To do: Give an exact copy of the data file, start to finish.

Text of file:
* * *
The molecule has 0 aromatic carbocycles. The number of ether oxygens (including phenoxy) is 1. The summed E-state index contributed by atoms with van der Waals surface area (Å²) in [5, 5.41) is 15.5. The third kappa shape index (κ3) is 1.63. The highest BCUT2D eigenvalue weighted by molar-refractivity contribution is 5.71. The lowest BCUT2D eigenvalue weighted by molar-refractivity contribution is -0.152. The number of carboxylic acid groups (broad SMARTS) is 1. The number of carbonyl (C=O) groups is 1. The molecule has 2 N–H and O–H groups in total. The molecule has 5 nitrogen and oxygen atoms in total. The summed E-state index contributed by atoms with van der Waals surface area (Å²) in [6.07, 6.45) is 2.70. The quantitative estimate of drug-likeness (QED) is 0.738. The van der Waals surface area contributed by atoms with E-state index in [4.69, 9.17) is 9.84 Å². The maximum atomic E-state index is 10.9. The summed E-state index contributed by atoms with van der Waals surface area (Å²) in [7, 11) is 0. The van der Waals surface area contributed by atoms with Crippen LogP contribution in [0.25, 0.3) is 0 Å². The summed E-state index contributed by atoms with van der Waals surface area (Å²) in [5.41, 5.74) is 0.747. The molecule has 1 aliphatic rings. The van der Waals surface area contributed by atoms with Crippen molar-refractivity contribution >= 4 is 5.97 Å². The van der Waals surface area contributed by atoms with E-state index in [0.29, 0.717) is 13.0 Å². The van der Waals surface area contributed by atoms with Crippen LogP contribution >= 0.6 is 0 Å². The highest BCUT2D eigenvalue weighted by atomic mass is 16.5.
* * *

The molecule has 0 aromatic carbocycles. The number of ether oxygens (including phenoxy) is 1. The summed E-state index contributed by atoms with van der Waals surface area (Å²) in [5, 5.41) is 15.5. The third kappa shape index (κ3) is 1.63. The highest BCUT2D eigenvalue weighted by molar-refractivity contribution is 5.71. The lowest BCUT2D eigenvalue weighted by molar-refractivity contribution is -0.152. The number of carboxylic acid groups (broad SMARTS) is 1. The number of carbonyl (C=O) groups is 1. The molecule has 2 N–H and O–H groups in total. The molecule has 5 nitrogen and oxygen atoms in total. The summed E-state index contributed by atoms with van der Waals surface area (Å²) in [6.07, 6.45) is 2.70. The quantitative estimate of drug-likeness (QED) is 0.738. The van der Waals surface area contributed by atoms with E-state index in [4.69, 9.17) is 9.84 Å². The maximum atomic E-state index is 10.9. The summed E-state index contributed by atoms with van der Waals surface area (Å²) in [7, 11) is 0. The van der Waals surface area contributed by atoms with Crippen LogP contribution in [0.25, 0.3) is 0 Å². The summed E-state index contributed by atoms with van der Waals surface area (Å²) in [5.41, 5.74) is 0.747. The molecule has 1 aliphatic rings. The van der Waals surface area contributed by atoms with Crippen molar-refractivity contribution >= 4 is 5.97 Å². The van der Waals surface area contributed by atoms with E-state index in [0.29, 0.717) is 13.0 Å². The van der Waals surface area contributed by atoms with Crippen LogP contribution >= 0.6 is 0 Å². The highest BCUT2D eigenvalue weighted by atomic mass is 16.5.